Wind Blowing up an Investment Storm
Renewable energy has proven itself a viable alternative. But can it survive the latest EEG reform?
The German Renewable Energy Sources Act 2016 comes into force on 1st January 2017. Environmentalists fear it goes too far in exempting big consumers, large industry and other big consumers, like the railways, and does not provide small-scale producers sufficient financial incentives or guarantees that the power they generate will be accepted by the grid.
As early as 1991, the German government decided to take the lead in promoting clean energy. From 2000 to 2014 it released a series of Renewable Energy Sources Acts (known by the German acronym EEG). As renewables became more reliable and widespread, the level of tariff was scaled back to alleviate the burden.
Large power consumers, industry and utilities like the railways, were able to obtain exemptions or significant reductions to the tariffs. As the years went by, the list of exempt companies increased, shifting more of the burden onto private households and SMEs. Now, Germany has the second highest electricity prices in Europe, and the political strain is showing.
Some recent bad news is that the FIT (feed-in-tariff) for renewable energy in Germany is to rise half a cent to 6.88 cents per kWh in 2017. The good news is that this rise is less than anticipated.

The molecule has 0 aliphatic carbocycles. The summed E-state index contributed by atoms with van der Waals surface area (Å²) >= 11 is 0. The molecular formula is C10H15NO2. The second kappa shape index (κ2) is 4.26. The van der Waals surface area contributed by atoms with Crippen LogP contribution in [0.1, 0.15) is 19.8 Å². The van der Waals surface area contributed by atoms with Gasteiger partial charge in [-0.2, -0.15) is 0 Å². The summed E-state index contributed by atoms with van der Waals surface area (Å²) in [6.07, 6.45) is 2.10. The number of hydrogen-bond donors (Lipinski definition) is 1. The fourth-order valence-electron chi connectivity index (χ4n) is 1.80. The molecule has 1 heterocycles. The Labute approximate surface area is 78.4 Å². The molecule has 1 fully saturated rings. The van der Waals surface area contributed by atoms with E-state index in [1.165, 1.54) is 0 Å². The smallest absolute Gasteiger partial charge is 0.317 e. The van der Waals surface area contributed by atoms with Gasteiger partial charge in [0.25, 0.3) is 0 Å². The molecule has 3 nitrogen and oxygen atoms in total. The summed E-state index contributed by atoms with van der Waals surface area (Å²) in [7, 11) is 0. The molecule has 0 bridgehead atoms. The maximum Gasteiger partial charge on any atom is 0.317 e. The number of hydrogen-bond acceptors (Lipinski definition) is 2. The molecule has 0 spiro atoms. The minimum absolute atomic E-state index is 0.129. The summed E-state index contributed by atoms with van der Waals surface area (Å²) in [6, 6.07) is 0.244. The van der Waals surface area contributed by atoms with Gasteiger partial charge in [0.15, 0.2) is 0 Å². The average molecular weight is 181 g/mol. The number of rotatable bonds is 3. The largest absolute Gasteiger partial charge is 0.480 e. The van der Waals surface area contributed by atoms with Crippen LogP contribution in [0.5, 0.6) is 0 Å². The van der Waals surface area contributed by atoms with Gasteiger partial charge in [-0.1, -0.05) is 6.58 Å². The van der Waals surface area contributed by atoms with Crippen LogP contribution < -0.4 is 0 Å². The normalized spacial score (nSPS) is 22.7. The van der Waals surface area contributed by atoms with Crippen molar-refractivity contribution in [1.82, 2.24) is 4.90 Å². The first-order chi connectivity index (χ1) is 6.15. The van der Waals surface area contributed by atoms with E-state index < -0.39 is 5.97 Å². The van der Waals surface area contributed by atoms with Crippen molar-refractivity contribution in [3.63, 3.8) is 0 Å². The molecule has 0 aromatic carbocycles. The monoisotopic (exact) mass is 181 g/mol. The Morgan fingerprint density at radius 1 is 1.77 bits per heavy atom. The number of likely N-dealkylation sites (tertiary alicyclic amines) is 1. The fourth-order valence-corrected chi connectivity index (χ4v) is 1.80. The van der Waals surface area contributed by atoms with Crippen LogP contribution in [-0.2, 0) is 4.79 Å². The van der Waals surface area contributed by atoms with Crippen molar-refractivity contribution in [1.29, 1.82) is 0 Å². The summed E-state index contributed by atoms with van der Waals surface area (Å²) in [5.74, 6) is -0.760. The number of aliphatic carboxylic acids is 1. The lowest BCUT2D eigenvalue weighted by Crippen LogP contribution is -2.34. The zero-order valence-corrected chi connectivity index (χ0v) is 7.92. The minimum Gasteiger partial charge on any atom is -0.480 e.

On the other hand, the general cost of production has fallen. Consumers now have the choice of supplier, which enables them to reduce their costs as well. Energy State Secretary since January 2014, Rainer Baake, says "With the EEG reforms the power generation costs are under control".
The state Economic Affairs and Energy Ministers Ilse Aigner (Bavaria) and Garrelt Duin (North Rhine-Westphalia), on the other hand, foresee further rises in the tariff rate. To stabilise the tariff at a fixed rate of 6.50 €-¢ per kWh, they propose creating a new fund they call a "Streckungsfond" (literally 'Stretch-Out' fund). The fund would use the capital market to borrow money to subsidise the feed-in-tariff scheme when required. When the tariff subsidy is no longer required, the rate for the consumer will not fall, instead the excess income will be used to repay the borrowed capital (with accruing interest).
This fixed tariff would provide more stability for the market, by removing the link between tariff level and the current market energy price. This is particularly important now that under the new rules grid operators have the right to regulate who they purchase power from, threatening, for example, to leave homeowners with no purchaser for their excess solar power.
The average household in Germany consumes 3500 kWh per year. The higher EEG tariff for 2017 is expected to raise the annual power bill from 266 to 286 Euro (+7.7%).
Other tariffs will also rise. These include grid connection infrastructure for offshore windfarms, conversions to CHP (combined heat and power), and national grid extensions, including the 'Powerline Autobahn', needed to carry the wind power from the north to the becalmed industrial south.
Industrial consumers which do not qualify for exemption, mainly due to size, decry the rise in EEG costs, which exceed economic growth by more than 400%, although generating costs have fallen since the beginning of 2016 across the board, from 9.75 to 8.66 €¢ (-11%).
Content © Andrew Bone. All rights reserved.